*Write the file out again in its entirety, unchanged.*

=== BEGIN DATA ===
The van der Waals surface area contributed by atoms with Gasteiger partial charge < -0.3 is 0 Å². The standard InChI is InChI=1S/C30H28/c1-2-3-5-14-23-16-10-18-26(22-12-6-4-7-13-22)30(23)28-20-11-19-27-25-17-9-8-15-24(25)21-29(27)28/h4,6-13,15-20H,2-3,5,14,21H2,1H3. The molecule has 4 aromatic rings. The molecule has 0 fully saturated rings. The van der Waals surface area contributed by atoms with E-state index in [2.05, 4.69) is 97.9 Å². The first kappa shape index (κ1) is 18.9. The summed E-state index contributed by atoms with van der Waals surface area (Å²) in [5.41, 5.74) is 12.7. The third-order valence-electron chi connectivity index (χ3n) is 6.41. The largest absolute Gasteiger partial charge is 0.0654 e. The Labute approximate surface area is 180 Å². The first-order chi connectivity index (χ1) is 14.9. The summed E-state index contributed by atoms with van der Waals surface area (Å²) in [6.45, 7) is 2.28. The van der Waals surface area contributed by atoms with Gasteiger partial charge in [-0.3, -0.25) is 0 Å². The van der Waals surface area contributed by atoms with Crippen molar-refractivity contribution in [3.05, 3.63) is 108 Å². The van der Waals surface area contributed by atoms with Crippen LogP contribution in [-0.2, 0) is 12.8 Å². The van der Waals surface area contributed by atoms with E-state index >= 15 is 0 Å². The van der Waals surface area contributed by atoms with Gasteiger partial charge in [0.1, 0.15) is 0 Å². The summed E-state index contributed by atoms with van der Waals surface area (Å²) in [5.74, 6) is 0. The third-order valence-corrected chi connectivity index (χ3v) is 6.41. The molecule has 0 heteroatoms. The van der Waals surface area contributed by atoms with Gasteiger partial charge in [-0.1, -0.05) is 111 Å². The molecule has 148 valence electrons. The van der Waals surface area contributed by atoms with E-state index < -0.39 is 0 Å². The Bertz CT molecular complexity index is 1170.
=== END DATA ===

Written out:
The van der Waals surface area contributed by atoms with Gasteiger partial charge < -0.3 is 0 Å². The standard InChI is InChI=1S/C30H28/c1-2-3-5-14-23-16-10-18-26(22-12-6-4-7-13-22)30(23)28-20-11-19-27-25-17-9-8-15-24(25)21-29(27)28/h4,6-13,15-20H,2-3,5,14,21H2,1H3. The molecule has 4 aromatic rings. The molecule has 0 fully saturated rings. The van der Waals surface area contributed by atoms with E-state index in [2.05, 4.69) is 97.9 Å². The first kappa shape index (κ1) is 18.9. The summed E-state index contributed by atoms with van der Waals surface area (Å²) in [5.41, 5.74) is 12.7. The third-order valence-electron chi connectivity index (χ3n) is 6.41. The largest absolute Gasteiger partial charge is 0.0654 e. The Labute approximate surface area is 180 Å². The first-order chi connectivity index (χ1) is 14.9. The summed E-state index contributed by atoms with van der Waals surface area (Å²) in [6.45, 7) is 2.28. The van der Waals surface area contributed by atoms with Gasteiger partial charge in [-0.3, -0.25) is 0 Å². The van der Waals surface area contributed by atoms with Crippen molar-refractivity contribution in [3.05, 3.63) is 108 Å². The van der Waals surface area contributed by atoms with Crippen LogP contribution in [-0.2, 0) is 12.8 Å². The van der Waals surface area contributed by atoms with E-state index >= 15 is 0 Å². The van der Waals surface area contributed by atoms with Gasteiger partial charge in [0.1, 0.15) is 0 Å². The summed E-state index contributed by atoms with van der Waals surface area (Å²) in [5.74, 6) is 0. The third-order valence-corrected chi connectivity index (χ3v) is 6.41. The molecule has 0 heteroatoms. The van der Waals surface area contributed by atoms with Gasteiger partial charge in [-0.1, -0.05) is 111 Å². The molecule has 148 valence electrons. The van der Waals surface area contributed by atoms with E-state index < -0.39 is 0 Å². The Bertz CT molecular complexity index is 1170.